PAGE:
Last week, members of the Student Government Association (SGA) visited Springfield to deliver personalized postcards advocating for Monetary Award Program (MAP) funding. The grant, which provides aid to low-income students across the state, has not been funded this year due to the state’s budget impasse.
After months of preparation, 18 DePaul students delivered more than 3,000 signed postcards from student, staff and faculty members for state senators and representatives. Five-hundred postcards were delivered to the office of Gov. Bruce Rauner.
Led by SGA president Vanessa Cadavillo and vice president Richard Popp, students were divided to lobby and deliver the postcards.
“Lobbying is meant as a tool,” Cadvillo said. “Often we think that social media is the way that we get our point across, but with lobbying being there talking to our representatives and senators that person to person contact makes a difference.”
For many students, this was their first experience lobbying. Surrounded by other interest groups and visiting sessions from both the Senate and House, DePaul students saw a glimpse into the efforts behind legislation.
Sophomore sociology student Samuel Peiffer agrees with what lobbying aims to accomplish, but doesn’t see it changing Rauner’s mind on funding the MAP grant.
“These lobbying effects aren’t going to change Bruce Rauner’s mind in terms of what’s he’s doing with the states budget with his cuts that are geared toward education and public serves,” Peiffer said.
“But I do think that what were doing is most significant bring people with politic concerns together,” Peiffer said. “That’s where real change happens. It’s holding our representatives accountable for what they are doing there’s multiple ways to do that, but I think lobbying is one of them wither or not you agree whether it’s effective or ineffective.”
For those who could not travel to Springfield, other efforts were made to show support, such as signing postcards and promoting the hashtag #MAPMatters. This year, those who signed postcards had an opportunity to tell their own story in a specific box.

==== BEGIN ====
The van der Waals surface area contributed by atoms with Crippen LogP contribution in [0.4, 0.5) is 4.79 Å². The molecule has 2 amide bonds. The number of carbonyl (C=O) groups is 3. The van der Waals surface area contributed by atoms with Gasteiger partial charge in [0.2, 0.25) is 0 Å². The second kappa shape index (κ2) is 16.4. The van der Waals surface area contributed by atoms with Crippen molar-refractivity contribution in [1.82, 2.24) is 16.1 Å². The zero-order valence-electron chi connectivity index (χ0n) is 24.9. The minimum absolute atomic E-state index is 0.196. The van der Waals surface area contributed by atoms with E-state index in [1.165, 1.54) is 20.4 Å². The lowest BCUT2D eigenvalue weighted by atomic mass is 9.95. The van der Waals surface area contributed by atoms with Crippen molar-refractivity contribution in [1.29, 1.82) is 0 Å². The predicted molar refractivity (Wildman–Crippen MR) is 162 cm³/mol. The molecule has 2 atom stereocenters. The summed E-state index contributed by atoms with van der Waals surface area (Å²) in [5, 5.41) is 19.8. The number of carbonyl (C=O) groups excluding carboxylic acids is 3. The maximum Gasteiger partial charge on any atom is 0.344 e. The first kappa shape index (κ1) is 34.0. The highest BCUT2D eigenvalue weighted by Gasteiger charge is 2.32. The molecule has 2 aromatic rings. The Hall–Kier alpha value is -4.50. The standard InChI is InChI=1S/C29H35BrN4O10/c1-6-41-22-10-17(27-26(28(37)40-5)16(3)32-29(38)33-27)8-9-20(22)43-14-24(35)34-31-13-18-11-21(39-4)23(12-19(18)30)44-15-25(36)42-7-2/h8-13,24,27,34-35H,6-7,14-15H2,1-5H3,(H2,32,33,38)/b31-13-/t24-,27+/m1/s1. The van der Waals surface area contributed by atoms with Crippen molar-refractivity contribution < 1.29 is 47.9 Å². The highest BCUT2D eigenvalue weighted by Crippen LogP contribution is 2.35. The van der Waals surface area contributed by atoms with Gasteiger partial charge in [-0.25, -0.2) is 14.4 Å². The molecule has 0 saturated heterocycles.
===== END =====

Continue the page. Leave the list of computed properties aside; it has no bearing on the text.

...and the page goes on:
“We saw so many people not just fill in the box, but also write around the corner (of the postcard) or staple on another piece of paper because it was that important to them that this type of funding continued,” SGA President Vanessa Cadavillo said. “I hope that messaging relays back to our legislators in Springfield.”
Other colleges and universities also visited the state capitol the same day as DePaul. Colleges like Illinois State, Roosevelt University and St. Augustine Chicago all had students visiting their state representatives last week.
Throughout the trip, many state officials, people at the capital and alumni stopped DePaul students to praise their efforts.
Eight months into the fiscal year, Illinois still doesn’t have a budget, leaving many colleges and universities to deal with staff layoffs and uncertain plans for the future. DePaul President Rev. Dennis Holtschneider, C.M., said DePaul would honor MAP through the next academic year for incoming students.
More than 5,000 DePaul students rely on the MAP grant. DePaul’s MAP recipients are larger than any other private university in the state.
It was the needs of those students that made the trip worthwhile for Cadavillo.
“As we were organizing and planning our trip, we were able to hear from single mothers, veterans, low-income students,” she said. “We just saw a bunch of different students who all relied on the MAP grant, and even students who didn’t receive the MAP grant realized that it was so important.”